plant being watered by water can with the text Restorative Practices. Replenish Series: Let's Grow

The Replenish Series: Let’s Grow sessions were designed to promote well-being, growth, and educational equity to nurture the full potential of educational practitioners, schools, and communities.

Dr. Rajni Shankar-Brown’s handouts on the session’s topic is a valuable resource that provide takeaway tips and tools that can be used to enhance personal and professional well-being.

The Replenish Series: Let’s Grow is part of Center for Schools and Communities’ Restorative Practices Pennsylvania’s American Rescue Plan – Homeless Children and Youth Initiative.

Supporting Grieving Students and Families

Held May 14, 2024. Grief and loss are universal human experiences that also include complicated and unique dimensions. This session will examine diverse dynamics of grief and loss that students and families are currently experiencing or may experience — loss of housing, death of a loved one, separation or divorce, loss of opportunity, and more. In addition to developing a deeper understanding of grief and loss, we will explore multidimensional restorative approaches, strategies, and tools to best support grieving students and families, along with pathways for care and healing.

The Power of Cultural Humility

Held April 9, 2024. What is cultural humility? How is it different than cultural competence? In addition to providing a restorative space to build community and replenish our spirits, this session will illuminate the power of cultural humility. Through historical and current day educational connections, core concepts, principles, and benefits will be discussed. In addition, promising practices to cultivate cultural humility in our daily lives, schools and communities will be shared.

Managing Screen Time

Held March 12, 2024. Over 90% of youth in the United States have a smartphone or other technological device with access to the internet. Today, many children and youth spend over eight hours a day in front of screens (outside of online learning engagement) scrolling through social media feeds, streaming videos, gaming, browsing the internet, texting, etc. Research demonstrates that screen time is also disproportionately higher for students living in poverty. While there are benefits to using technological devices, high amounts of screen time can be harmful. Explore the dangerous effects of too much screen time and promising strategies for educators to help students and families manage screen time for a more balanced and healthier lifestyle.

A Deeper Dive into Social and Emotional Learning (SEL)

Held Feb. 13, 2024. Research undeniably demonstrates that the potential for SEL to transform our students’ growth is enormous. SEL encompasses a broad spectrum of skills, attitudes, and values that help us to navigate situations and life more healthily. SEL emphasizes the importance of mindset, supports well-being, and can help promote success in school and in life, which is especially important for students living in poverty and experiencing homelessness. This interactive workshop will highlight how educators can promote SEL, along with strategies for youth and families to incorporate in daily life.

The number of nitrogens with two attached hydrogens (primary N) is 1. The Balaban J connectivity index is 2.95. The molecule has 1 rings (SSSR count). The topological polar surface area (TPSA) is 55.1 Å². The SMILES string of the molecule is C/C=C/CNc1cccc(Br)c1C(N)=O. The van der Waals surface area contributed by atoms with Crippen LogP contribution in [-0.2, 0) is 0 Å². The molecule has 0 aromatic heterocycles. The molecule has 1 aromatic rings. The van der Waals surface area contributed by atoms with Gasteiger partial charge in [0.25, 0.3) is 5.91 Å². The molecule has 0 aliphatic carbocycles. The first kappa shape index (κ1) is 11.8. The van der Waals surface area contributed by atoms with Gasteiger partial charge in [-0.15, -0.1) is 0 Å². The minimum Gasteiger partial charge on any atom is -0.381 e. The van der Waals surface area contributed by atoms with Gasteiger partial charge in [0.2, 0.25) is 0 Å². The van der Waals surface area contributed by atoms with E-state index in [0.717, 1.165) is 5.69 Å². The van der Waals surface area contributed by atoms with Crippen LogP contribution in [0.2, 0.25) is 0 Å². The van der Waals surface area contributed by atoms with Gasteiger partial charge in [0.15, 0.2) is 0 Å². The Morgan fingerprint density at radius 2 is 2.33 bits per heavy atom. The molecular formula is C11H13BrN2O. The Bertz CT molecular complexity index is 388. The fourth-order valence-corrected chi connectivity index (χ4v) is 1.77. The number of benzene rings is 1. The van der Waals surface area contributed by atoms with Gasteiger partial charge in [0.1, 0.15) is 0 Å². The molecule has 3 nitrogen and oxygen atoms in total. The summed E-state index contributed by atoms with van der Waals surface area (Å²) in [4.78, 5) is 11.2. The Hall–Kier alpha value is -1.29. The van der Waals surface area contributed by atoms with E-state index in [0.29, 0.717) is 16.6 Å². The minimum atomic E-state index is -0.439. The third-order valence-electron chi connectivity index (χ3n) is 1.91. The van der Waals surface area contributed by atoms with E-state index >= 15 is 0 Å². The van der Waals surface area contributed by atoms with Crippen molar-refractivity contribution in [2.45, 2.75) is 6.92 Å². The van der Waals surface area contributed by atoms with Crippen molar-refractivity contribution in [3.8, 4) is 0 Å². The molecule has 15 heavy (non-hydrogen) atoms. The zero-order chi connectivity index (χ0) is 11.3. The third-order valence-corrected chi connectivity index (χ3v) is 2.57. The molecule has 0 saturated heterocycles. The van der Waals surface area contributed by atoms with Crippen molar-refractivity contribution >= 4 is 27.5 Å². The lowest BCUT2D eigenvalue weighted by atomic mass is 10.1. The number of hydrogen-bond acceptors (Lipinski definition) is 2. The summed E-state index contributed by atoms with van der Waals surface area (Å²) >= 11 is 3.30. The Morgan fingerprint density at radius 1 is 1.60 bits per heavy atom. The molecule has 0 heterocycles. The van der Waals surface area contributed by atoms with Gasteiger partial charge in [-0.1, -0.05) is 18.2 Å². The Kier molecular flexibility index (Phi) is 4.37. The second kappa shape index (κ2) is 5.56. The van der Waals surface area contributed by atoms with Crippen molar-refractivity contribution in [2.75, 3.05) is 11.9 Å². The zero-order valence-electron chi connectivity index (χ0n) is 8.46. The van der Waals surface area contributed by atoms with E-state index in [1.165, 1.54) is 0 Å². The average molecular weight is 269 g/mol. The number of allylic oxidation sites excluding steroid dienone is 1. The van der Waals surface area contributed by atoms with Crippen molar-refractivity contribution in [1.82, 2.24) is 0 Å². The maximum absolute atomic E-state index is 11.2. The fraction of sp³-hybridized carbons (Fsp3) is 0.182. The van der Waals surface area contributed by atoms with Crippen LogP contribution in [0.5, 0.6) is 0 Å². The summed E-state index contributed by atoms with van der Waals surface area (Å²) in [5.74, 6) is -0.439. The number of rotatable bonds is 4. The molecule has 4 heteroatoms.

Unpacking Trauma and Adverse Childhood Experiences

Held Jan. 9, 2024. It is important to reflect on and develop a deeper understanding of historical, collective, and individual trauma. How does trauma and Adverse Childhood Experiences (ACEs) impact learning and well-being? In this virtual workshop, educators and youth service providers will develop a deeper understanding of trauma and ACEs from interdisciplinary perspectives including the arts. Equity centered strategies to support students and families will be shared.

Building Healing- Centered Learning Environments

Held Nov. 21, 2023. The prevalence and rise of trauma and Adverse Childhood Experiences (ACEs) and the importance of intentionally promoting healing in schools and communities merit our immediate attention. How can we help to address and prevent trauma? How can we promote healing-centered engagement in our schools and communities? In this virtual workshop, educators and youth service providers will explore promising practices that prevent and address trauma, and actively support healing.

Dr Rajni Shankar Brown Headshot
Rajni Shankar-Brown, Ph.D.

Meet our instructor, Rajni Shankar-Brown, Ph.D.

Rajni Shankar-Brown, Ph.D., is an award-winning professor and the endowed chair of social justice education at Stetson University, President of the National Coalition for the Homeless Board, and the Executive Director of the Institute for Catalyzing Equity, Justice, and Social Change

She is also the co-Chair of the Equity and Justice SIG for International Society for Teacher Education, and the founder of the Poverty and Homelessness Conference, University Dream Scholars, Acts of Kindness and Justice Movement, and the faculty advisor for the Student Homeless Coalition. Dr. Shankar-Brown is an interdisciplinary educational scholar of social and environmental justice, community organizer, cultural strategist, human rights activist, poet, and artist. She began her career as a public-school teacher and has worked in a variety of transformative leadership roles with communities, organizations, government agencies, corporations, and schools in urban, rural, and suburban areas across the United States and around the world.

As an internationally renowned educational expert in transformative education, equity centered practices, healing centered engagement, and arts integration, she has presented around the globe and authored leading works including a national educational justice book series and a collection of poetry. In addition to being a passionate educator-scholar, she is a devoted Amma (mom) and chai enthusiast.